Deudorix livia (Klug)
(Also known as Virachola livia)
Taxonomic placing: Insecta, Holometabola, Lepidoptera, Lycaenidae.
Common name: Pomegranate butterfly, pomegranate playboy.
Geographic distribution: Mediterranean countries, Iran, Iraq, the Arabian Peninsula and Ukraine.
Host plants: Pomegranate (Punica granatum L.) , Acacia spp., Prosopis farcata (Banks & Sol.) J.F.Macbr.
Morphology: Female wings brown-blue, those of the male brown-orange. The hindwings of both sexes with a dark round spot, and the posterior part of the wings bear a tail-like prolongation; length of body 8-12 mm. Color of larvae brown-red, each segment with small bristles, length 15-18 mm.
Life history: The primary host of V. livia are the green pods of Acacia spp.; when such pods are scarce the pest attacks pomegranate fruits, subsequently returning to Acacia. A female lays up to 190 eggs, and the larvae borrow a hole into the fruit and develop there, suffering much mortality (>50%) due to juice from the fruit. The mature larvae emerge to pupate in the fruit crown or in other concealed sites. The calculated threshold of development is 13°C and 365 day degrees are required for the development of a generation. In the Middle East V. livia completes 6-8 annual generations.
Economic importance: The extent of pomegranate infestation depends on the season, which in early and late varieties may reach 25%; in mid-season up to 70%. The main attack thus takes olace when the green pods of Acacia are scarce. Additional damage is due to the invasion of saprophytic bacteria and molds into the fruits.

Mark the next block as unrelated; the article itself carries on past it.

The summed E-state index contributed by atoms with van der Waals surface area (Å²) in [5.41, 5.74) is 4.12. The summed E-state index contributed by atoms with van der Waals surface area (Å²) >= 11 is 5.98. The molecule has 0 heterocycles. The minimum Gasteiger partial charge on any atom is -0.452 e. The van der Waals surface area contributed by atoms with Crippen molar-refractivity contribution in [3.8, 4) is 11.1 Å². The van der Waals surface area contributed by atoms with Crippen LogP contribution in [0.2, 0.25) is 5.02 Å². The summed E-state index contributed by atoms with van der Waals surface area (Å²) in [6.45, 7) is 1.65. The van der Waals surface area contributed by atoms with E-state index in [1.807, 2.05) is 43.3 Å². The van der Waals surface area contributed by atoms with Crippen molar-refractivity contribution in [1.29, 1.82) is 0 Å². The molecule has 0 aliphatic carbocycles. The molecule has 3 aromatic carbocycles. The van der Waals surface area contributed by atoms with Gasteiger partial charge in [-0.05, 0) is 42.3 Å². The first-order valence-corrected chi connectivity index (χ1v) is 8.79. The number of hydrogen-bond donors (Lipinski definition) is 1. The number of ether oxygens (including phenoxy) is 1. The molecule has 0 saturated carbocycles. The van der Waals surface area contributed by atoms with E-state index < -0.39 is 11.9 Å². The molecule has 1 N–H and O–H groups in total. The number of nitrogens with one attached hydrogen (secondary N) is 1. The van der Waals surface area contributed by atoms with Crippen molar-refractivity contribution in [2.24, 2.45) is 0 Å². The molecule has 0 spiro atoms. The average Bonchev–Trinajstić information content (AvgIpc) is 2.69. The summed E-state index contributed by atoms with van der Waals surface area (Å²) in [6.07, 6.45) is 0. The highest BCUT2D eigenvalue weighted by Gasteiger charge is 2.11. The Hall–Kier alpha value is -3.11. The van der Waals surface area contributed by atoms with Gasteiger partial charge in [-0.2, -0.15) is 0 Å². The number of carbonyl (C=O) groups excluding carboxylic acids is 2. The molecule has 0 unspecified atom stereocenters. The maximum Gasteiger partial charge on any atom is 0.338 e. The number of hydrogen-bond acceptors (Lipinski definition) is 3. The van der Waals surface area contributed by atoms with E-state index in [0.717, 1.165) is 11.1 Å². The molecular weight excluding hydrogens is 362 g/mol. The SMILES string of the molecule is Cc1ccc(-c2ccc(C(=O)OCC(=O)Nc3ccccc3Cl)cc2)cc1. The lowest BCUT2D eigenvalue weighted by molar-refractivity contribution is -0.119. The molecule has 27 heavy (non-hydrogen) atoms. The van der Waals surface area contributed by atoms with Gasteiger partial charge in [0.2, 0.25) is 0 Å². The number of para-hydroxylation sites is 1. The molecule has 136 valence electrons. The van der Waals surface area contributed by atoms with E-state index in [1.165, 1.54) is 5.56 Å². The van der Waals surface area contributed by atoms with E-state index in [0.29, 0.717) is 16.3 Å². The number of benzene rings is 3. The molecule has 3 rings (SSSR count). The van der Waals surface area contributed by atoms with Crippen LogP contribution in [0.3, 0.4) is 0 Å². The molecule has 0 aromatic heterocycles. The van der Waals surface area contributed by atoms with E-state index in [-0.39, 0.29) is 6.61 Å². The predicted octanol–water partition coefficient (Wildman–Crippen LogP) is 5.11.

Horticultural methods: The removal of Acacia trees (whose pods are the primary hosts) that grow near pomegranate orchards will reduce pest numbers. Nets placed around small pomegranate plots reduce pest infestation.
Plant tolerance: Several pomegranate varieties were relatively tolerant to the pest in Tunisia. In Jordan the Hlawi variety is also relatively tolerant.
Chemical control: A carbamate reduced pest damage in Turkey from 15% to 2%, with at least two applications. Other pesticides used include pyrethroids and IGRs. In Egypt spinosads and a commercial preparation of Bacillus thuringiensis controlled the pest.
Biological control: The release of the trichogrammatid parasitoids Trichogramma brassicae Bezdenko and Telenomus evanescens Westwood on pomegranate trees reduced infestations of V. livia from 31% to 1.1% in Oman.
Abbas, M.S.T., Razvi, S.A., Shidi, R.H. and Al-Khatry, S.A. 2008. Role of egg parasitoids for controlling the pomegranate butterfly, Virachola livia Klug (Lycanidae: Lepidoptera) in sultanate of Oman. Egyptian Journal of Biological Pest Control 18: 43–48.
Gharbi, N. 2010. Laboratory rearing of pomegranate fruit butterfly Virachola livia on two host plants in Tunisia. Tunisian Journal of Plant Protection 5: 195-199.
Kahramanoglu, I. and Usanmaz, S. 2013. Management strategies of fruit damaging pests of pomegranates: Planococcus citri, Ceratitis capitata and Deudorix (Virachola) livia. African Journal of Agricultural Research 8: 6563-6568.
Ksentini, I., Jardak, T. and Zeghal, N. 2011. First report on Virachola livia Klug. (Lepidoptera: Lycaenidae) and its effects on different pomegranate varieties in Tunisia. EPPO Bulletin 41: 178-182.
Obeidat, W. and Akkawi, M. 2002. Bionomics and control of pomergranate butterfly Virachola (Deudorix) livia (Klug) (Lepidoptera: Lycanidae) in Northern Jordan. Dirasat Agricultural Sciences 29: 1-12.
Sharon, R., Sela, L., Peretz, S., Peles, S. and Harari A. R. 2008. Pests of pomegranate in Israel. Haklaei Israel 36: 34-37 (in Hebrew).
Temerak, S.A. and Sayed, A.A. 2001. Ovi-larvicidal activity of spinosad in comparison to Bacillus thuringiensis subs Kurstaki for the control of Virachola livia (Klug.) on date palm trees in the field, New Valley, Egypt. Assiut Journal of Agricultural Science 32: 1–7.
Web site: https://www.google.co.il/search?q=deudorix+livia&biw=1024&bih=695&tbm=isch&tbo=u&source=univ&sa=X&ved=0CCcQsARqFQoTCN_3nrCRisgCFcrrFAod2uwGdg